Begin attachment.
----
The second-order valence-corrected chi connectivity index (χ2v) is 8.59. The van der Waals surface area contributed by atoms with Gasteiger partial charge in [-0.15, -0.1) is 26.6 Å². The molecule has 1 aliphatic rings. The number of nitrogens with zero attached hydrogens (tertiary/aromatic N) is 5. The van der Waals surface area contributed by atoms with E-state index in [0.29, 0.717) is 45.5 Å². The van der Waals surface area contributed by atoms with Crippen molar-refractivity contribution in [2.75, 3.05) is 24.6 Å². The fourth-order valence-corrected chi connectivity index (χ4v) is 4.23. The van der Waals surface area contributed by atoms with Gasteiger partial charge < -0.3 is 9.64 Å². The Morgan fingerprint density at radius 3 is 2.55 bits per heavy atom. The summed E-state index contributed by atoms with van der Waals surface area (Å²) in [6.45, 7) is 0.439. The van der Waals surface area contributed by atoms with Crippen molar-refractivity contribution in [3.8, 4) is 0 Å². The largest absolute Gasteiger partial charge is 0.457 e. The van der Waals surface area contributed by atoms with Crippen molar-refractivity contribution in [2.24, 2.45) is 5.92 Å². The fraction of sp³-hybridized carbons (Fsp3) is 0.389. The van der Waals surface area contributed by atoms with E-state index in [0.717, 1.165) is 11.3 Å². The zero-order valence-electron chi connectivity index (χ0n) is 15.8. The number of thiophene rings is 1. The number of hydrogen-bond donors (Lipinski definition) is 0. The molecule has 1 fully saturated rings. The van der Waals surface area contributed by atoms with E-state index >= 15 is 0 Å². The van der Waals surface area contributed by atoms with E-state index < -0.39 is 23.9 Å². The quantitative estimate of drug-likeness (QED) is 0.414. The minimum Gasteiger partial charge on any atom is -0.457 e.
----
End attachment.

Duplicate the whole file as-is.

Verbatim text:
The second-order valence-corrected chi connectivity index (χ2v) is 8.59. The van der Waals surface area contributed by atoms with Gasteiger partial charge in [-0.15, -0.1) is 26.6 Å². The molecule has 1 aliphatic rings. The number of nitrogens with zero attached hydrogens (tertiary/aromatic N) is 5. The van der Waals surface area contributed by atoms with E-state index in [0.29, 0.717) is 45.5 Å². The van der Waals surface area contributed by atoms with Crippen molar-refractivity contribution in [2.75, 3.05) is 24.6 Å². The fourth-order valence-corrected chi connectivity index (χ4v) is 4.23. The van der Waals surface area contributed by atoms with Gasteiger partial charge < -0.3 is 9.64 Å². The Morgan fingerprint density at radius 3 is 2.55 bits per heavy atom. The summed E-state index contributed by atoms with van der Waals surface area (Å²) in [6.45, 7) is 0.439. The van der Waals surface area contributed by atoms with Crippen molar-refractivity contribution in [3.8, 4) is 0 Å². The largest absolute Gasteiger partial charge is 0.457 e. The van der Waals surface area contributed by atoms with Crippen molar-refractivity contribution in [2.24, 2.45) is 5.92 Å². The fraction of sp³-hybridized carbons (Fsp3) is 0.389. The van der Waals surface area contributed by atoms with E-state index in [0.717, 1.165) is 11.3 Å². The zero-order valence-electron chi connectivity index (χ0n) is 15.8. The number of thiophene rings is 1. The number of hydrogen-bond donors (Lipinski definition) is 0. The molecule has 1 fully saturated rings. The van der Waals surface area contributed by atoms with E-state index >= 15 is 0 Å². The van der Waals surface area contributed by atoms with E-state index < -0.39 is 23.9 Å². The quantitative estimate of drug-likeness (QED) is 0.414. The minimum Gasteiger partial charge on any atom is -0.457 e.